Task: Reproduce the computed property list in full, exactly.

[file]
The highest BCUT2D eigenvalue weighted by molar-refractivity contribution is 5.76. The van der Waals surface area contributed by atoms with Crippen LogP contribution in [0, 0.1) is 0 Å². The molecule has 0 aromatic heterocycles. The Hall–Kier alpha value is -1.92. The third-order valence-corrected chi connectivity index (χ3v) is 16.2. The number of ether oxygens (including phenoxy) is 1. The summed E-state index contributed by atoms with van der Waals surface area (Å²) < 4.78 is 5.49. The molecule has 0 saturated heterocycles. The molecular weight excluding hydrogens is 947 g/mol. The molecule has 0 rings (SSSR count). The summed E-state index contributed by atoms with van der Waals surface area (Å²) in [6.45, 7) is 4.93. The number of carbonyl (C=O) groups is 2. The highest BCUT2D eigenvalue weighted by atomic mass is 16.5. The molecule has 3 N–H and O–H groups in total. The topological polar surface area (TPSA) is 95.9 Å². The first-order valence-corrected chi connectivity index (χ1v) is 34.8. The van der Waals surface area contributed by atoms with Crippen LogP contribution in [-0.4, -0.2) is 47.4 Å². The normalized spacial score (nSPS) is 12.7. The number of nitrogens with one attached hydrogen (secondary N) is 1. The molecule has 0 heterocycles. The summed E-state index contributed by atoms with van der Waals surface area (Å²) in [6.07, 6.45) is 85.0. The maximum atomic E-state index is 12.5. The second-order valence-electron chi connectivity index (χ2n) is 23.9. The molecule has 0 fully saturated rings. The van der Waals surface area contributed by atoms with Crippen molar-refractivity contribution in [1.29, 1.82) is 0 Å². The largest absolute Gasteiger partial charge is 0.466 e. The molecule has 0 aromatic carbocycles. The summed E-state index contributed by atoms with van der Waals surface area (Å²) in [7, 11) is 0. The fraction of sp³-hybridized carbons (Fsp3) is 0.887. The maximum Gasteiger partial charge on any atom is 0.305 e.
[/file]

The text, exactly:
The highest BCUT2D eigenvalue weighted by molar-refractivity contribution is 5.76. The van der Waals surface area contributed by atoms with Crippen LogP contribution in [0, 0.1) is 0 Å². The molecule has 0 aromatic heterocycles. The Hall–Kier alpha value is -1.92. The third-order valence-corrected chi connectivity index (χ3v) is 16.2. The number of ether oxygens (including phenoxy) is 1. The summed E-state index contributed by atoms with van der Waals surface area (Å²) < 4.78 is 5.49. The molecule has 0 saturated heterocycles. The molecular weight excluding hydrogens is 947 g/mol. The molecule has 0 rings (SSSR count). The summed E-state index contributed by atoms with van der Waals surface area (Å²) in [6.45, 7) is 4.93. The number of carbonyl (C=O) groups is 2. The highest BCUT2D eigenvalue weighted by atomic mass is 16.5. The molecule has 3 N–H and O–H groups in total. The topological polar surface area (TPSA) is 95.9 Å². The first-order valence-corrected chi connectivity index (χ1v) is 34.8. The van der Waals surface area contributed by atoms with Crippen LogP contribution in [-0.4, -0.2) is 47.4 Å². The normalized spacial score (nSPS) is 12.7. The number of nitrogens with one attached hydrogen (secondary N) is 1. The molecule has 0 heterocycles. The summed E-state index contributed by atoms with van der Waals surface area (Å²) in [6.07, 6.45) is 85.0. The maximum atomic E-state index is 12.5. The second-order valence-electron chi connectivity index (χ2n) is 23.9. The molecule has 0 fully saturated rings. The van der Waals surface area contributed by atoms with Crippen molar-refractivity contribution in [1.29, 1.82) is 0 Å². The largest absolute Gasteiger partial charge is 0.466 e. The molecule has 0 aromatic carbocycles. The summed E-state index contributed by atoms with van der Waals surface area (Å²) in [7, 11) is 0. The fraction of sp³-hybridized carbons (Fsp3) is 0.887. The maximum Gasteiger partial charge on any atom is 0.305 e.